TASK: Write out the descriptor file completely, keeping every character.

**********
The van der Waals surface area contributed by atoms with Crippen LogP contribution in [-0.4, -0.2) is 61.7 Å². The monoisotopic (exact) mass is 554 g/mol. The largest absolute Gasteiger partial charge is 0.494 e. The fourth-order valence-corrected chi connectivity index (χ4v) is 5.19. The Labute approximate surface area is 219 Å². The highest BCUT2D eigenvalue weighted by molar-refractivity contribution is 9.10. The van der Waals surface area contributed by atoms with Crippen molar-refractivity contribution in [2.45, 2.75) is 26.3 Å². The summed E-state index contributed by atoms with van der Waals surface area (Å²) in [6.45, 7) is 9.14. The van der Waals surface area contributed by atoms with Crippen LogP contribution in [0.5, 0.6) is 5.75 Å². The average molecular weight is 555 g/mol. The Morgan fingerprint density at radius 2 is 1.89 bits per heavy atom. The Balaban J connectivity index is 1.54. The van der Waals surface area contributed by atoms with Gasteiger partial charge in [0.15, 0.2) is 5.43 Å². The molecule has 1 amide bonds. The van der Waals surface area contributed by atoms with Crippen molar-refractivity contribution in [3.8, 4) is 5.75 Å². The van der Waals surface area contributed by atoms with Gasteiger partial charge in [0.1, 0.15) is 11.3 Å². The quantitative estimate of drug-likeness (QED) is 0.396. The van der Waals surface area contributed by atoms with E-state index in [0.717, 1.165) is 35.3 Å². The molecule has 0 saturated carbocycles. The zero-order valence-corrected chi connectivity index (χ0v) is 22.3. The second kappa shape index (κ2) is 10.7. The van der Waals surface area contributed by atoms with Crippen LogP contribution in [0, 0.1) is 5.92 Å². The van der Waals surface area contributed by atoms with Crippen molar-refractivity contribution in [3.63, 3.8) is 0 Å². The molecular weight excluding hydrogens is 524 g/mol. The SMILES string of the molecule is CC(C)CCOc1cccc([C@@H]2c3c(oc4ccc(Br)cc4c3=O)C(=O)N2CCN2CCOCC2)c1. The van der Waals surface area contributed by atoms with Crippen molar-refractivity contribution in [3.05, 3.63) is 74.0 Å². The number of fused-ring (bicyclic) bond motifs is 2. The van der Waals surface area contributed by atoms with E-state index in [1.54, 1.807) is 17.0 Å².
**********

The van der Waals surface area contributed by atoms with Crippen LogP contribution in [-0.4, -0.2) is 61.7 Å². The monoisotopic (exact) mass is 554 g/mol. The largest absolute Gasteiger partial charge is 0.494 e. The fourth-order valence-corrected chi connectivity index (χ4v) is 5.19. The Labute approximate surface area is 219 Å². The highest BCUT2D eigenvalue weighted by molar-refractivity contribution is 9.10. The van der Waals surface area contributed by atoms with Crippen molar-refractivity contribution in [2.45, 2.75) is 26.3 Å². The summed E-state index contributed by atoms with van der Waals surface area (Å²) in [6.45, 7) is 9.14. The van der Waals surface area contributed by atoms with Crippen LogP contribution in [0.5, 0.6) is 5.75 Å². The average molecular weight is 555 g/mol. The Morgan fingerprint density at radius 2 is 1.89 bits per heavy atom. The Balaban J connectivity index is 1.54. The van der Waals surface area contributed by atoms with Gasteiger partial charge in [0.15, 0.2) is 5.43 Å². The molecule has 1 amide bonds. The van der Waals surface area contributed by atoms with Crippen molar-refractivity contribution in [3.8, 4) is 5.75 Å². The van der Waals surface area contributed by atoms with Gasteiger partial charge in [0.1, 0.15) is 11.3 Å². The quantitative estimate of drug-likeness (QED) is 0.396. The van der Waals surface area contributed by atoms with E-state index in [0.717, 1.165) is 35.3 Å². The molecule has 0 saturated carbocycles. The zero-order valence-corrected chi connectivity index (χ0v) is 22.3. The second kappa shape index (κ2) is 10.7. The van der Waals surface area contributed by atoms with Crippen LogP contribution in [0, 0.1) is 5.92 Å². The van der Waals surface area contributed by atoms with Crippen molar-refractivity contribution in [3.63, 3.8) is 0 Å². The molecular weight excluding hydrogens is 524 g/mol. The SMILES string of the molecule is CC(C)CCOc1cccc([C@@H]2c3c(oc4ccc(Br)cc4c3=O)C(=O)N2CCN2CCOCC2)c1. The van der Waals surface area contributed by atoms with Crippen molar-refractivity contribution in [3.05, 3.63) is 74.0 Å². The number of fused-ring (bicyclic) bond motifs is 2. The van der Waals surface area contributed by atoms with E-state index in [1.54, 1.807) is 17.0 Å².